Tuesday, April 27, 2010


In 1919 the Chicago White Sox lost the World Series to the Cincinnati Reds. All would have been left to the record books except for one thing. Eight of the White Sox ball players conspired to throw the series for money. Driven by poor pay and a genuine hatred for a tightwad and less than pleasant owner, Charles Comiskey, the eight players colluded with shady gambling elements to fix the 1919 World Series.

While the eight players were eventually cleared in court (of conspiring to defraud the public) the "Black Sox" scandal ended the careers, and destroyed the reputations, of the players involved.

I bring this story up because every day we learn more about Goldman Sachs and their efforts to fix the market game by selling goods they knew were toxic. Like the money men who paid the White Sox players to rig the 1919 World Series, Goldman Sachs made big bets on the outcome of markets that they helped rig. 

The similarities between Goldman Sachs and the gamblers who funded the Black Sox scandal are striking.

* THE CON: The gamblers of 1919 bet against a team that was supposed to win ... Goldman bet against AAA instruments that they had put together and sold to investors as solid, or winning, investments.

* HIDING TOXIC CRAP: The gamblers of 1919 bought off a group of players whose compromised status was hidden by public trust, and the fact that they played on baseball's top rated team ... Goldman purchased and bundled toxic mortgages into complex financial instruments, and then paid credit rating agencies to label them as AAA securities, which they would then sell to trusting investors (pensions, foreign banks, etc.).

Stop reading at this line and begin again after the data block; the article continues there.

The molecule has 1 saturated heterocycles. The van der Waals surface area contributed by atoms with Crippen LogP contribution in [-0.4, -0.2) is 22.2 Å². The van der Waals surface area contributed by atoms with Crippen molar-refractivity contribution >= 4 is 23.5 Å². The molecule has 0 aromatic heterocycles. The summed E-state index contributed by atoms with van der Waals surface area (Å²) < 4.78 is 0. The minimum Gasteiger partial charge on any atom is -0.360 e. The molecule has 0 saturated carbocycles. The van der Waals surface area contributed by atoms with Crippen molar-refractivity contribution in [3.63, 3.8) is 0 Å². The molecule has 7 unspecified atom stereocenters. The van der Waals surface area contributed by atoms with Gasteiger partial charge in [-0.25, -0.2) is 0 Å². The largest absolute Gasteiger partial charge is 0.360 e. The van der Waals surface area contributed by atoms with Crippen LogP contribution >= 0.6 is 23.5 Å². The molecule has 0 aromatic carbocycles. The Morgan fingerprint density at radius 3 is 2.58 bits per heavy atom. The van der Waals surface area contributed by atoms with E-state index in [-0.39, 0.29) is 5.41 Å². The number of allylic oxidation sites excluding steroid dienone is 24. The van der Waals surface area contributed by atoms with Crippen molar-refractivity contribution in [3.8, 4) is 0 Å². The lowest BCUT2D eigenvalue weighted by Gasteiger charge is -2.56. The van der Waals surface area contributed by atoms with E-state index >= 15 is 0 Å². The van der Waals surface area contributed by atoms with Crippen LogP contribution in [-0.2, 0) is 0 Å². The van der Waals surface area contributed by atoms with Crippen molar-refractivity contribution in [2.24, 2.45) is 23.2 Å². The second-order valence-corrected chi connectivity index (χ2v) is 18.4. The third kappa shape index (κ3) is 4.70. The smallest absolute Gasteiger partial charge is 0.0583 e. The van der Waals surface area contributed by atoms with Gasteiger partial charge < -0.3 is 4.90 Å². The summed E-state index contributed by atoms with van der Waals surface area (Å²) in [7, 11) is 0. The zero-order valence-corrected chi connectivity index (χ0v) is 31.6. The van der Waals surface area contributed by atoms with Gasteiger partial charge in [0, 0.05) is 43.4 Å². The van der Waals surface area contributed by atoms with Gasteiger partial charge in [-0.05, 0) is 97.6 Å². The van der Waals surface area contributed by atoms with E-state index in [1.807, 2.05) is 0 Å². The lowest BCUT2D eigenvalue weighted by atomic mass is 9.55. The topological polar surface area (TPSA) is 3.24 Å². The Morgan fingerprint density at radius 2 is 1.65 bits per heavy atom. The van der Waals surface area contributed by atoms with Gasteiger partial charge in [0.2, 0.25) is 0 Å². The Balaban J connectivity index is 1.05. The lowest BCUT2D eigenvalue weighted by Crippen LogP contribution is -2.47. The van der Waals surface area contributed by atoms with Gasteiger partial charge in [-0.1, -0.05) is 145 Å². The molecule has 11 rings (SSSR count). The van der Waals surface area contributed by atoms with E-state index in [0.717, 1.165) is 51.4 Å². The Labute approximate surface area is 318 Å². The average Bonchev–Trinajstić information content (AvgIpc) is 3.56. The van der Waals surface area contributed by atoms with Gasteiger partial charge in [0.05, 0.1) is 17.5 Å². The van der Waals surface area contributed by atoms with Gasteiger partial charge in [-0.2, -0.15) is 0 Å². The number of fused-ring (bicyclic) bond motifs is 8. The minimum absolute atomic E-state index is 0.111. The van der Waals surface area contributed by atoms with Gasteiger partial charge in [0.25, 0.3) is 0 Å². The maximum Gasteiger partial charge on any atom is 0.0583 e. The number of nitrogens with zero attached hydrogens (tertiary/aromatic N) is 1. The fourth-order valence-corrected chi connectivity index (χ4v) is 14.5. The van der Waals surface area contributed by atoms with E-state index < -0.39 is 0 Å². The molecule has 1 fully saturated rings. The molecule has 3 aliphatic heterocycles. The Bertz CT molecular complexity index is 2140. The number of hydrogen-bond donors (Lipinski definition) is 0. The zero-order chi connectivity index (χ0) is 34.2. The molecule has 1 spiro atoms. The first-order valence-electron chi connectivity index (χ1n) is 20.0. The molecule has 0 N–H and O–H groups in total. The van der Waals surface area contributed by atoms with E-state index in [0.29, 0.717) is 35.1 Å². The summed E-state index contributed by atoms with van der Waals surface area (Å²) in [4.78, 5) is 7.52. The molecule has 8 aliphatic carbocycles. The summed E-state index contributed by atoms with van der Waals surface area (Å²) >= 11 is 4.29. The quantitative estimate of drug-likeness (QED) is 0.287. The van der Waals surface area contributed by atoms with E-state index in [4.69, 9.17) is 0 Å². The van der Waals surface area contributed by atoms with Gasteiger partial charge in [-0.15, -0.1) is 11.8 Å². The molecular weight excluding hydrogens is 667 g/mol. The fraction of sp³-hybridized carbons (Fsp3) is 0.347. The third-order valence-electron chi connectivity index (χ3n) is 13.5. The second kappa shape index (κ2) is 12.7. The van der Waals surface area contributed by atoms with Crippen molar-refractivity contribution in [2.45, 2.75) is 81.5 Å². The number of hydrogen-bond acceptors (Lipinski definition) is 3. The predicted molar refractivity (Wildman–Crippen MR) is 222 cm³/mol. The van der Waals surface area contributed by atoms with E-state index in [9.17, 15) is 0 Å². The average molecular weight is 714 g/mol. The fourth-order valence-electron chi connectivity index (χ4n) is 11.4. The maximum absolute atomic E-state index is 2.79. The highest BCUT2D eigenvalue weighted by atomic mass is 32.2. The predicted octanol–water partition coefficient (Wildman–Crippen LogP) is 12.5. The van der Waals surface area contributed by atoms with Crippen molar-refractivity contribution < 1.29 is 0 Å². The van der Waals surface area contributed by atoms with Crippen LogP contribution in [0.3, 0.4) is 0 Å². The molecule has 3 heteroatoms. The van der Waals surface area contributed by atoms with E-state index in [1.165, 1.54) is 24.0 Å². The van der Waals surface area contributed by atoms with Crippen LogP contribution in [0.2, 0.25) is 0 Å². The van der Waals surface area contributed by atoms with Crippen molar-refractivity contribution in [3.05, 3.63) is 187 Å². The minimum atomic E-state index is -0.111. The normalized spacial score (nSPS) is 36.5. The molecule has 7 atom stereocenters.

* THE HEAD FAKE: The gamblers of 1919 made it appear as if their bets were legitimate and all in a day's work. But the size of the bets and the number of people involved in funding the buyoff insured that others would find out and make more bets ... Goldman's 2009 annual report suggested that their bets were all in a day's work, stating that the firm "did not generate enormous net revenues by betting against residential related products". But recently released e-mails show that Goldman knew they would make a lot of money from the bets they made against the mortgage market. 

* THE "THEY CAN'T BLAME ME" HALO: One of the most prominent gambler-sportsmen in America, Arnold "Big Bankroll" Rothstein, got involved in the scheme, even after learning about the number of people who knew the fix was in, commenting: "If nine guys go to bed with a girl, she'll have a tough time proving the tenth is the father!" (pre-DNA testing, mind you) ... Showing there's a difference between a lifetime of working on the street 1919, and a lifetime of working for Wall Street in the 21st century, Lloyd Blankfein, CEO of Goldman, claimed: "I'm doing God's work."
At the end of the day what we're looking at is simple fraud. You shouldn't be able to fix a game, or the market, and then make bets on the outcomes. Hiding behind "It was legal" (Blankfein/Goldman Sachs), "Everyone else was doing it" (Arnold Rothestein), or "No one caught me in the act" (Al Capone, or Charlie Manson; you pick) is no way to run a society.

Currently, Goldman Sachs is facing a shareholder lawsuit, which accuses Blankfein and his board of directors of "systematic failure." The eight White Sox players won their case, but lost their livelihood (and reputations). Rothestein was never convicted of anything in his lifetime. He eventually gave up gambling and went into other (more reputable?) business endeavors, like drug dealing, bootlegging, and labor racketeering.

Given Washington's penchant for embracing Wall Street, it's difficult to imagine Blankfein, or Goldman Sachs, having to give up their chosen professions. Indeed, with the Republicans, once again, voting down financial reform legislation today, you can expect the gambling that Goldman Sachs did to continue long into the future.

On many levels, it would appear that the only crime committed by the White Sox 8 was that they didn't work for Wall Street in the 21st century.

- Mark

P.S. Here's a pretty good clip, with a nice list of metaphors, explaining what's been happening with Goldman Sachs, and on Wall Street.

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